My current life experience involves not seeing women over 50 in the media, or if I do, most of the women over 50 look like they’re in their 40s or have had extensive amounts of surgical and chemical intervention. I don’t have a problem with that unless it’s being presented as the only acceptable way to age. Women should age however they choose. But I do ask myself, “What’s wrong with looking like a woman in your 50s?” When we do see an aging face reflected in the media, it’s shocking, because it’s so rare.

If a woman in her 50s wants to wear make-up, no one is showing her how to do that addressing the changes that happen as we age. Our faces fall, our skin wrinkles, our pores expand, shit happens to our faces. Most of us can’t afford Botox and lasers and Ultherapy, and even if we can, we should not feel that we have to do these things to be beautiful.

Why can’t the beauty industry embrace more naturally aging faces? Why don’t they see the value in that? Beyond that, why can’t a beauty influencer not be ‘beautiful’ according to our limited and biased view of beauty?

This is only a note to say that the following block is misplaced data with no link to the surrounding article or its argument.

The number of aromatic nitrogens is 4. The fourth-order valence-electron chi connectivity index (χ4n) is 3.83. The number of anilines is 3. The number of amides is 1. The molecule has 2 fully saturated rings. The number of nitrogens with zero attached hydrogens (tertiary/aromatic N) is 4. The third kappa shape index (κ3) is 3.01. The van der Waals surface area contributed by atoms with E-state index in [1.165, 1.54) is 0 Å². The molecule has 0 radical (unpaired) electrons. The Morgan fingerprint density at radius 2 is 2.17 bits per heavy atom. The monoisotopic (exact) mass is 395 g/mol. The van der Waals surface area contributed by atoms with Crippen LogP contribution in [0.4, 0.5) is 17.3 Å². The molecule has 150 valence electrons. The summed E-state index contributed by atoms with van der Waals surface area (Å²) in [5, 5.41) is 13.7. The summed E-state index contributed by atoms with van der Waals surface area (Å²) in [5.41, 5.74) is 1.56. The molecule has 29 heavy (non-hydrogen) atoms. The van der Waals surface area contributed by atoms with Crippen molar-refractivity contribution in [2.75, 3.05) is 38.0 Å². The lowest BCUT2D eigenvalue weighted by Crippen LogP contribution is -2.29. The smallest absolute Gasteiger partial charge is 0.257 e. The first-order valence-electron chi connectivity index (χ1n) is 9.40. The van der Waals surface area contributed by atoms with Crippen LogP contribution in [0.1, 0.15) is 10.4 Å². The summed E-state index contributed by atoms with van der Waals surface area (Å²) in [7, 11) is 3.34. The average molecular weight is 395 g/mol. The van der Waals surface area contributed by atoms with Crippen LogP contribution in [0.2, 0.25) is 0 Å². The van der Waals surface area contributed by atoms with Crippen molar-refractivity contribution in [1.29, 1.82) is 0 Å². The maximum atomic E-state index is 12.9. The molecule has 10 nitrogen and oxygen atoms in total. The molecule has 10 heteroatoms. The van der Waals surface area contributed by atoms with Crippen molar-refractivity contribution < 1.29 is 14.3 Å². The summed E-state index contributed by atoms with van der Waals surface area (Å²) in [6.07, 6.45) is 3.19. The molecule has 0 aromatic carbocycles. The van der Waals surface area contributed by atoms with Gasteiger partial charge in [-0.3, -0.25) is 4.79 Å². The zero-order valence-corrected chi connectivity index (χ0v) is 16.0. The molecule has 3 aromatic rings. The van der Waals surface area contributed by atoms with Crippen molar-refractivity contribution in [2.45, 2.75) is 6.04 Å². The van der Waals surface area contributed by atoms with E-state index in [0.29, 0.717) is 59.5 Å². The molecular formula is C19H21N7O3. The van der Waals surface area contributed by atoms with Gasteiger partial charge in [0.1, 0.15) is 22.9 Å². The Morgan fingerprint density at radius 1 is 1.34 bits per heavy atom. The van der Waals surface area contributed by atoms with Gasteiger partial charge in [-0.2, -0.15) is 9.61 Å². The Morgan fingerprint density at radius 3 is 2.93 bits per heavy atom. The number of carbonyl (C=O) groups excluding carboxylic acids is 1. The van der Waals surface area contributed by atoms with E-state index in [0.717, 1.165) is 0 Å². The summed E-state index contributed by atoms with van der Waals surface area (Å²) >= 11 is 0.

Is there a beauty company willing to do for the beauty space what Aerie did for the lingerie space?

I’ve decided I’m no longer buying new clothes at retail with the exception of some essentials, because it’s far more fun having no limitation to what colors or patterns or styles I can choose. I get to wear what I like, and reject the idea that I have to conform to the ever shifting whims of the fickle finger of fashion. It’s like playing dress-up every day, or not playing dress-up if that’s what feels good. I am wearing makeup when I choose or feeling comfortable enough without it that I can make videos and share them online of my makeup free 55 year old face. That feels amazing.

I’m trying to catch and correct my biases as they arise, and to smash my own beauty myths.

Collectively, we can smash all of the myths that separate and limit us. We are all worthy and no one else gets to define us. I want to know that unbridled joy of being surrounded by people who accept and embrace me exactly as I am, and I want to offer that to everyone I meet. I want to keep striving for a world where we are all free to be comfortable in our skin.

(If you like this post, you might enjoy my book Fifty and Other F-Words: Reflections from the Rearview Mirror. I’m just sayin’.)